#182 – Canada: Branded Within, Excused Everywhere

Yes, Canada is a brand, and few people get it quite as cynically as #RealChange and his motley Synod of snot-nosed go-getters. And as with most branding efforts the goal is to have the consumer look at the shiny sticker and miss the obvious signs that the product you’re getting is actually a sockful of shit. Like wheat, which caker business is busy squandering Canada’s claimed reputation for quality by producing inferior shit. Don’t ask about Canada among lentil sellers abroad or you’ll hear tales of cheating and shit quality. But hey, it’s Brand Canada!

Brand Canada’s effects produce revision inside Canada, and that’s where we’re going today. Cakers love to think that Canada rolls up to the global trade party with the equivalent of an inoffensive potato salad. Harmless, right? Tee-hee, aren’t these Canadians just so silly and sorry! Never mind that Canada is actually the #2 supplier of arms to the Middle East. Profiting off of the misery of others is a Canadian speciality; after slaughtering and cruelly debasing the Indigenous Canada’s off to go ruin the lives of some more brown people! After all, if Canada doesn’t sell arms to barbarians someone else will! Or so says Stephane Dion, the Minister for Foreign Affairs. And why does Canada excuse itself for disproportionately contributing to misery and woe? Why, because that’s not in Canada’s brand!

The Canada Brand is of course obnoxious as shit, because it kind of has to be in order to drive out the truth about Canadian exports and business practices – namely, that they’re dirty, shitty for labor, and consequently kind of suck. But because Canadians can’t acknowledge the harm they cause and thus encourage some kind of filthy “improvement” or “humanity” in their ersatz-society, they pull out Brand Canada to make themselves feel better. What’s this about exporting a nad-radding medical scanner? Nah, man! Check out this beer! It says Canada on it so it must be good!

This is the kind of bait-and-switch that comes from a country that runs itself as a shitty, shitty corporation. Here’s Canada telling you that hockey is evidence that Canada has the most “heart” of any nation. I remind you that this is a country that uses poor peoples’ homes and countries as dumping grounds, a country that fairly uniquely opted against calling for a ban on the export of toxic waste. Speaking of dumping, did you know that four caker businesses actually seriously fucking invested in cluster bombs? The country whose capital shares a name with the global ban on anti-personnel mines is investing in other foul machinations of war.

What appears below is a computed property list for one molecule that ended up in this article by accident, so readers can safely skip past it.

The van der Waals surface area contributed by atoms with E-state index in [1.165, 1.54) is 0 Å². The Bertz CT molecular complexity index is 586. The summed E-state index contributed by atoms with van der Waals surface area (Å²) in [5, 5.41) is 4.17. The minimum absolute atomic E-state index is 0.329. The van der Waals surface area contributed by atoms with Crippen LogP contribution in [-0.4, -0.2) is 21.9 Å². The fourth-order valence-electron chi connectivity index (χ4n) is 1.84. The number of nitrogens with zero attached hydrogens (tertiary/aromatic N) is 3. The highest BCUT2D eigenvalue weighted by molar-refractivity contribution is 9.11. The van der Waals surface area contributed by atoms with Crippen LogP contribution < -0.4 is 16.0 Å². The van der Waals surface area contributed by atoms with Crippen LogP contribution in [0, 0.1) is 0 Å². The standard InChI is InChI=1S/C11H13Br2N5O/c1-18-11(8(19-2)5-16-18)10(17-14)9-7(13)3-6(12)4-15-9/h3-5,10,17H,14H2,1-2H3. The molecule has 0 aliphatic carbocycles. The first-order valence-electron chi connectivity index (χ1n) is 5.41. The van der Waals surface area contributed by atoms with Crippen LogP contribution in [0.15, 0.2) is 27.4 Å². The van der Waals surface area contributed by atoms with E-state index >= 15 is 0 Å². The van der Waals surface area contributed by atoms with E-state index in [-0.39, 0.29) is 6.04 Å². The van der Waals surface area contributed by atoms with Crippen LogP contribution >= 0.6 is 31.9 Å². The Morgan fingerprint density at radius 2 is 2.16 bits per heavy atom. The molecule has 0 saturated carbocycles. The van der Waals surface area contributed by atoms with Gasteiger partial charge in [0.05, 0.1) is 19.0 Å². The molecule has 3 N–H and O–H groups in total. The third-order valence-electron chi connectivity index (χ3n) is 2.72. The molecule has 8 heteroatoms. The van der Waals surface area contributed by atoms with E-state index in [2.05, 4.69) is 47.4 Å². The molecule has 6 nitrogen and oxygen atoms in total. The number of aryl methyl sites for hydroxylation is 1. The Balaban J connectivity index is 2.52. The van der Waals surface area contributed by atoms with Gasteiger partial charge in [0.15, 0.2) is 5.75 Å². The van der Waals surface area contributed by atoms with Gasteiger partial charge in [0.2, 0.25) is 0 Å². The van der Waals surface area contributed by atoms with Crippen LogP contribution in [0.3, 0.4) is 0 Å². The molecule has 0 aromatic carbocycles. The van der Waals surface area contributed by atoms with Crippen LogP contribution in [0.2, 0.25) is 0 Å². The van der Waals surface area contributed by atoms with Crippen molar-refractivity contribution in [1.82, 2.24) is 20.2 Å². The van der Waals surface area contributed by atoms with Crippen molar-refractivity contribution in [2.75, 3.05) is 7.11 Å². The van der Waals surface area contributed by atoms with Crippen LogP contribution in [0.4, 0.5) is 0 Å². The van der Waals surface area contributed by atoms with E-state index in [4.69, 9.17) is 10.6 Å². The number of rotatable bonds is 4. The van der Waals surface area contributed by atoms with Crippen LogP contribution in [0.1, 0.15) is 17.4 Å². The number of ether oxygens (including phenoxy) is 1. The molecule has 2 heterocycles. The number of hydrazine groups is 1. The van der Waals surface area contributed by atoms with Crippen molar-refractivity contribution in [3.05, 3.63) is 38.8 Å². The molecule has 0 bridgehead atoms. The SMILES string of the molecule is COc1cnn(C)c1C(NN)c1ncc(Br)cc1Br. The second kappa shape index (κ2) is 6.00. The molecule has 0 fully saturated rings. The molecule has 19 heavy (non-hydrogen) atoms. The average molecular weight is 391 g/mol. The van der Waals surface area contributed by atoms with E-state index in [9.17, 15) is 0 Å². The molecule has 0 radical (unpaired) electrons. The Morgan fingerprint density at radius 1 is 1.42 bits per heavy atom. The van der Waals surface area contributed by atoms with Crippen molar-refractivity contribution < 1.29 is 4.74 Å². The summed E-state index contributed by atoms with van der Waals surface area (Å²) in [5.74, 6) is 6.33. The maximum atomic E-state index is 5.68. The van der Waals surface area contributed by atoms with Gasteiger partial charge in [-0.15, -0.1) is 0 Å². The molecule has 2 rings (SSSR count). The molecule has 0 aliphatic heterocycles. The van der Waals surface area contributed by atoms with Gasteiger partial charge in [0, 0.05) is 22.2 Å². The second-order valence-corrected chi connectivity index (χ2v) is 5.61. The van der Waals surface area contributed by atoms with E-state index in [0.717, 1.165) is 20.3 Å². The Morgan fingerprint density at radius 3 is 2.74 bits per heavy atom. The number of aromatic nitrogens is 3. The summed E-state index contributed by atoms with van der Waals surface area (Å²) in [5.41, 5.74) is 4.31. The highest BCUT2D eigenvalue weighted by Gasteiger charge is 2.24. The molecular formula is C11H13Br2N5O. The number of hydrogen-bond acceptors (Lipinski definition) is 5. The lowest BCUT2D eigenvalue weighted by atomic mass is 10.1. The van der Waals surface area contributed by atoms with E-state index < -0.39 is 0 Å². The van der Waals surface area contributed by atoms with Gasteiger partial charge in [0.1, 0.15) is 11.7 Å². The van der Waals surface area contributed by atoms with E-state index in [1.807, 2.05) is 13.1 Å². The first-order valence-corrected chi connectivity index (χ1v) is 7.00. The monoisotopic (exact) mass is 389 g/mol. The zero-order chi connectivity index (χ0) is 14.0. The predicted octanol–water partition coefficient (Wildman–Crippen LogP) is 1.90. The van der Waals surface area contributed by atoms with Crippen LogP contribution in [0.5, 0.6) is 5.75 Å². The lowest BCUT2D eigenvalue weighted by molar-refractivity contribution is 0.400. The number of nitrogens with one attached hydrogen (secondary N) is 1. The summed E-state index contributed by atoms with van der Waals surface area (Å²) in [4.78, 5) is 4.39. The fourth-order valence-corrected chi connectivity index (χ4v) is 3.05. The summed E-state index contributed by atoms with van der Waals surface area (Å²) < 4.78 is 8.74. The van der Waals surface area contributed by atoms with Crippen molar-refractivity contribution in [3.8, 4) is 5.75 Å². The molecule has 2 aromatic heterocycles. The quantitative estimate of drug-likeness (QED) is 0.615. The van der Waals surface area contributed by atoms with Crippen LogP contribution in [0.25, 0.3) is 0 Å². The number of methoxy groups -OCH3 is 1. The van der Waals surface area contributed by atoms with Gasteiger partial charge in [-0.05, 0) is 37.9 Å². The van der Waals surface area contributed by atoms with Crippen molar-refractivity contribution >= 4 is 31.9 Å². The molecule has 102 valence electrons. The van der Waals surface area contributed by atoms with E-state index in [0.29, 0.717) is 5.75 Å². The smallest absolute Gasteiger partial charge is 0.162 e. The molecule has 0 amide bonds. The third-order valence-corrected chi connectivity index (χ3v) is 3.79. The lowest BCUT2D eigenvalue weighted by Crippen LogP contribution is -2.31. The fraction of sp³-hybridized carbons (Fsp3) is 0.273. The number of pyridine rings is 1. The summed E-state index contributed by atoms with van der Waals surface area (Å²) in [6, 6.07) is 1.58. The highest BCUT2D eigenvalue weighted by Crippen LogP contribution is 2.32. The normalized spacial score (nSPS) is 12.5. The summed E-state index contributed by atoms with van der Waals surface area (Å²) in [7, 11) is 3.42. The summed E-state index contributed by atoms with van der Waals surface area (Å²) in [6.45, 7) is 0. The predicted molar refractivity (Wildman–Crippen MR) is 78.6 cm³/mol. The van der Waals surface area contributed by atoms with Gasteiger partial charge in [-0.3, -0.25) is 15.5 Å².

But shit like this doesn’t look good in domestic markets! Canadians need to feel unduly special lest they actually look around and start demanding that Canada do things properly. I know – throw them a hockeymans commercial! That’ll baffle the semi-literate fucks.

The disparity between what Canadian believe about their country and what Canada actually does on a regular basis abroad is, I think, the result of Canadians getting pounded with caker-jingoism from the word go. Canadians are outwardly told what they should think about themselves, attitudes and ideas which are then confirmed or set aside as needed by way of branding Canada. We’ve talked about consumptive Canadiana a lot – this is consumptive Canadiana creating internally a national brand for which there is no evidence externally. Or for that matter internally – in a country that still can’t bring itself to see Indigenous voices as worth listening to here’s Tim Hortons telling you that Canadians are “brought together” by hockey:

But Canada can’t be arsed to act like a good neighbor, so it instead tells a pliant population that it’s totally cool you guys and implies that the rest of the world totally loves Canada because Canada acts like it does in caker commercials. A false image produced domestically prevents Canadians from meaningfully reacting to scenarios externally where Canadians are acting like their usual toady selves.

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#48 – Sports and Weather, Part Four: the Unspeaking Maw (of Mediocrity)

For a long time as a young child I wondered why my mind associated great food experiences with leaving Canada. The best meals of my life have had what I’ll call gravity to them. That is, the food was not the whole scope of the experience. I once ate at an underground wine bar in Copenhagen with an actual fireplace; the juxtaposition between the wintery outdoors and the warm, inviting space of the restaurant where my parents and I could relax, talk, eat some amazing seafood, and finally warm up is a large part of why I remember the meal at all. I recall mornings at Dennys off of some Interstate, drinking unending slugs of coffee and eating frankly damaging amounts of middling breakfast food while we planned the routes we would be taking to get to this city or that town and mocked one another as adolescents do. The joy of these memories has little to do with the food. It was the ambience, the conversation, the sense of what the Dutch call gezelligheid – that’s the stuff of good memories.

In Cakerstan food culture hits so many wrong notes that it makes those precious places where conversation is even possible all the more exceptional.  And I do have to say that Canada does have amazing food experiences here and there. The problem is that Canada does all that it can to create and normalize canned, blasé, eating spaces with consequently dead interiors and dull conversation. The bulk of Canada’s food scene is samey and discourages long conversation and the kind of quiet calm that allow for all of those ancillary components which make dining out so special.

Here’s a good one – why is it that seemingly every remotely cheap bar in any English Canadian city feels the need to practically wallpaper their interior with televisions and blast loud-ass music into the place? I get that turning a profit is important and that restaurants in particular are known for dying on their feet, but could you not blatantly suggest to me while I’m eating with friends that you tolerate my presence only insofar as I spend money? Why is the whole experience tuned towards squeezing money from me, and why would I want to go to a place where I feel as though I’m being fleeced?